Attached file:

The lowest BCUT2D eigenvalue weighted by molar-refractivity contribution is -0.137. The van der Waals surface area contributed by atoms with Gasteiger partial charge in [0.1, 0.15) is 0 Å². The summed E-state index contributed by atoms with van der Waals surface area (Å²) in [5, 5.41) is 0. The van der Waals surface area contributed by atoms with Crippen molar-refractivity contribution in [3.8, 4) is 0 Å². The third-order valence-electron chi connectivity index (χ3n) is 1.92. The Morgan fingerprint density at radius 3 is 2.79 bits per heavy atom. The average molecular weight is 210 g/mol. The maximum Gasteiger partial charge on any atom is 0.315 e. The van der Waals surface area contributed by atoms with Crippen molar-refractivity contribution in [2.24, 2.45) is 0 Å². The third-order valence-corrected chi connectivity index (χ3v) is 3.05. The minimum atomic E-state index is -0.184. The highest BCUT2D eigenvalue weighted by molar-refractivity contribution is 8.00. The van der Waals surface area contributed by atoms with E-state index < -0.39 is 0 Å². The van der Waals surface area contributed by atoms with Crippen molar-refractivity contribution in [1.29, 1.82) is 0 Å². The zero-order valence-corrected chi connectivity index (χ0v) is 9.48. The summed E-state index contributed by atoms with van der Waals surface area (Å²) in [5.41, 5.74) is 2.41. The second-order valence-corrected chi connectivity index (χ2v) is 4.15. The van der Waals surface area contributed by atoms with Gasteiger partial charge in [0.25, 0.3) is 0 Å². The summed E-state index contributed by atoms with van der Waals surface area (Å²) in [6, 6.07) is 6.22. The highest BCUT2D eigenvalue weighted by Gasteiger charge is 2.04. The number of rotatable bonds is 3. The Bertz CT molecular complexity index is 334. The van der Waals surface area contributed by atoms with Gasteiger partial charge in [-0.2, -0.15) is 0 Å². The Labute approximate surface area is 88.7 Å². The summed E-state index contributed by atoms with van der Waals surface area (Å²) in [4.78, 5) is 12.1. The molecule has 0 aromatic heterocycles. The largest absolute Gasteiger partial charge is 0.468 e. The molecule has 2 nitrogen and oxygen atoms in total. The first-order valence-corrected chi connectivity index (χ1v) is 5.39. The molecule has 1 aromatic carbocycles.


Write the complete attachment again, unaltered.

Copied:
The lowest BCUT2D eigenvalue weighted by molar-refractivity contribution is -0.137. The van der Waals surface area contributed by atoms with Gasteiger partial charge in [0.1, 0.15) is 0 Å². The summed E-state index contributed by atoms with van der Waals surface area (Å²) in [5, 5.41) is 0. The van der Waals surface area contributed by atoms with Crippen molar-refractivity contribution in [3.8, 4) is 0 Å². The third-order valence-electron chi connectivity index (χ3n) is 1.92. The Morgan fingerprint density at radius 3 is 2.79 bits per heavy atom. The average molecular weight is 210 g/mol. The maximum Gasteiger partial charge on any atom is 0.315 e. The van der Waals surface area contributed by atoms with Crippen molar-refractivity contribution in [2.24, 2.45) is 0 Å². The third-order valence-corrected chi connectivity index (χ3v) is 3.05. The minimum atomic E-state index is -0.184. The highest BCUT2D eigenvalue weighted by molar-refractivity contribution is 8.00. The van der Waals surface area contributed by atoms with E-state index < -0.39 is 0 Å². The van der Waals surface area contributed by atoms with Crippen molar-refractivity contribution in [1.29, 1.82) is 0 Å². The zero-order valence-corrected chi connectivity index (χ0v) is 9.48. The summed E-state index contributed by atoms with van der Waals surface area (Å²) in [5.41, 5.74) is 2.41. The second-order valence-corrected chi connectivity index (χ2v) is 4.15. The van der Waals surface area contributed by atoms with Gasteiger partial charge in [0.25, 0.3) is 0 Å². The summed E-state index contributed by atoms with van der Waals surface area (Å²) in [6, 6.07) is 6.22. The highest BCUT2D eigenvalue weighted by Gasteiger charge is 2.04. The number of rotatable bonds is 3. The Bertz CT molecular complexity index is 334. The van der Waals surface area contributed by atoms with Gasteiger partial charge in [-0.2, -0.15) is 0 Å². The Labute approximate surface area is 88.7 Å². The summed E-state index contributed by atoms with van der Waals surface area (Å²) in [4.78, 5) is 12.1. The molecule has 0 aromatic heterocycles. The largest absolute Gasteiger partial charge is 0.468 e. The molecule has 2 nitrogen and oxygen atoms in total. The first-order valence-corrected chi connectivity index (χ1v) is 5.39. The molecule has 1 aromatic carbocycles.